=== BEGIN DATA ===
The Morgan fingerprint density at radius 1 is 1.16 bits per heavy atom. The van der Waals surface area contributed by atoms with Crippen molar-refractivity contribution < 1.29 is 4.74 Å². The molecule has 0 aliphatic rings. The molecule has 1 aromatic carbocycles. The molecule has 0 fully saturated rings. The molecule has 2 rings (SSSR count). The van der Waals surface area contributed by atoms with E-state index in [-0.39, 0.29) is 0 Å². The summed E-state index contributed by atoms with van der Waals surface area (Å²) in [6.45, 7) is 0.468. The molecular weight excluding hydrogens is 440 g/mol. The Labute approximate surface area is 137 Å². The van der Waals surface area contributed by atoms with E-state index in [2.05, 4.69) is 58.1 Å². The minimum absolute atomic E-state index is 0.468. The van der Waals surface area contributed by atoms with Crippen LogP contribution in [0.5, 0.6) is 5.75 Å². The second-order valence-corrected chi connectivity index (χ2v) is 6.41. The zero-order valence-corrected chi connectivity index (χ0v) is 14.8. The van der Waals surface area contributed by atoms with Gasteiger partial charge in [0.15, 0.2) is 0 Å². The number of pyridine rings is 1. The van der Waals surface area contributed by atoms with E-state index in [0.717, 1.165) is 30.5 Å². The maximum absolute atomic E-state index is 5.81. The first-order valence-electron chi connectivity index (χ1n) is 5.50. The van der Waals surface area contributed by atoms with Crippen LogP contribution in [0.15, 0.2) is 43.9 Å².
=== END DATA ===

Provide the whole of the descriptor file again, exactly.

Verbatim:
The Morgan fingerprint density at radius 1 is 1.16 bits per heavy atom. The van der Waals surface area contributed by atoms with Crippen molar-refractivity contribution < 1.29 is 4.74 Å². The molecule has 0 aliphatic rings. The molecule has 1 aromatic carbocycles. The molecule has 0 fully saturated rings. The molecule has 2 rings (SSSR count). The van der Waals surface area contributed by atoms with E-state index in [-0.39, 0.29) is 0 Å². The summed E-state index contributed by atoms with van der Waals surface area (Å²) in [6.45, 7) is 0.468. The molecular weight excluding hydrogens is 440 g/mol. The Labute approximate surface area is 137 Å². The van der Waals surface area contributed by atoms with E-state index in [2.05, 4.69) is 58.1 Å². The minimum absolute atomic E-state index is 0.468. The van der Waals surface area contributed by atoms with Crippen LogP contribution in [0.5, 0.6) is 5.75 Å². The second-order valence-corrected chi connectivity index (χ2v) is 6.41. The zero-order valence-corrected chi connectivity index (χ0v) is 14.8. The van der Waals surface area contributed by atoms with Gasteiger partial charge in [0.15, 0.2) is 0 Å². The number of pyridine rings is 1. The van der Waals surface area contributed by atoms with E-state index in [0.717, 1.165) is 30.5 Å². The maximum absolute atomic E-state index is 5.81. The first-order valence-electron chi connectivity index (χ1n) is 5.50. The van der Waals surface area contributed by atoms with Crippen LogP contribution in [0.15, 0.2) is 43.9 Å².